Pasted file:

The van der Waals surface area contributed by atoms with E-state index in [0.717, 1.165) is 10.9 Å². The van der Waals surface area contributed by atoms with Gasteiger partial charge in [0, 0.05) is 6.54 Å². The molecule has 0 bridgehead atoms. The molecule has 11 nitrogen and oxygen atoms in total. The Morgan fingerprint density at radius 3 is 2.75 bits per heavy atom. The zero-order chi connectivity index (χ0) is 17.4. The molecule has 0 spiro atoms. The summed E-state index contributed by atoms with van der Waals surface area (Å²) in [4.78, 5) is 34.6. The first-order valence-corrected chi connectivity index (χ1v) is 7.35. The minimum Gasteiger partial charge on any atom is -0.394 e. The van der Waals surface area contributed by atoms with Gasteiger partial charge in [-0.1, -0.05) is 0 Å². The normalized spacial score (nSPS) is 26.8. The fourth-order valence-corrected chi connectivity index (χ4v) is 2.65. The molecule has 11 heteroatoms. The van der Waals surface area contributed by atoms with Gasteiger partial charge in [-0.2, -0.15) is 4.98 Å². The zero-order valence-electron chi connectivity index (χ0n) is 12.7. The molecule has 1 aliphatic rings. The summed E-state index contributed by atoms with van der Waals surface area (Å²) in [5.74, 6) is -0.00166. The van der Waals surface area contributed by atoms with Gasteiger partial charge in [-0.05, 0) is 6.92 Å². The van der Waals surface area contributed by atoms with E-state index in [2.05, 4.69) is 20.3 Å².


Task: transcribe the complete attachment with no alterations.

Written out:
The van der Waals surface area contributed by atoms with E-state index in [0.717, 1.165) is 10.9 Å². The van der Waals surface area contributed by atoms with Gasteiger partial charge in [0, 0.05) is 6.54 Å². The molecule has 0 bridgehead atoms. The molecule has 11 nitrogen and oxygen atoms in total. The Morgan fingerprint density at radius 3 is 2.75 bits per heavy atom. The zero-order chi connectivity index (χ0) is 17.4. The molecule has 0 spiro atoms. The summed E-state index contributed by atoms with van der Waals surface area (Å²) in [4.78, 5) is 34.6. The first-order valence-corrected chi connectivity index (χ1v) is 7.35. The minimum Gasteiger partial charge on any atom is -0.394 e. The van der Waals surface area contributed by atoms with Gasteiger partial charge in [-0.1, -0.05) is 0 Å². The normalized spacial score (nSPS) is 26.8. The fourth-order valence-corrected chi connectivity index (χ4v) is 2.65. The molecule has 11 heteroatoms. The van der Waals surface area contributed by atoms with Gasteiger partial charge in [-0.2, -0.15) is 4.98 Å². The zero-order valence-electron chi connectivity index (χ0n) is 12.7. The molecule has 1 aliphatic rings. The summed E-state index contributed by atoms with van der Waals surface area (Å²) in [5.74, 6) is -0.00166. The van der Waals surface area contributed by atoms with Gasteiger partial charge in [-0.05, 0) is 6.92 Å². The van der Waals surface area contributed by atoms with E-state index in [2.05, 4.69) is 20.3 Å².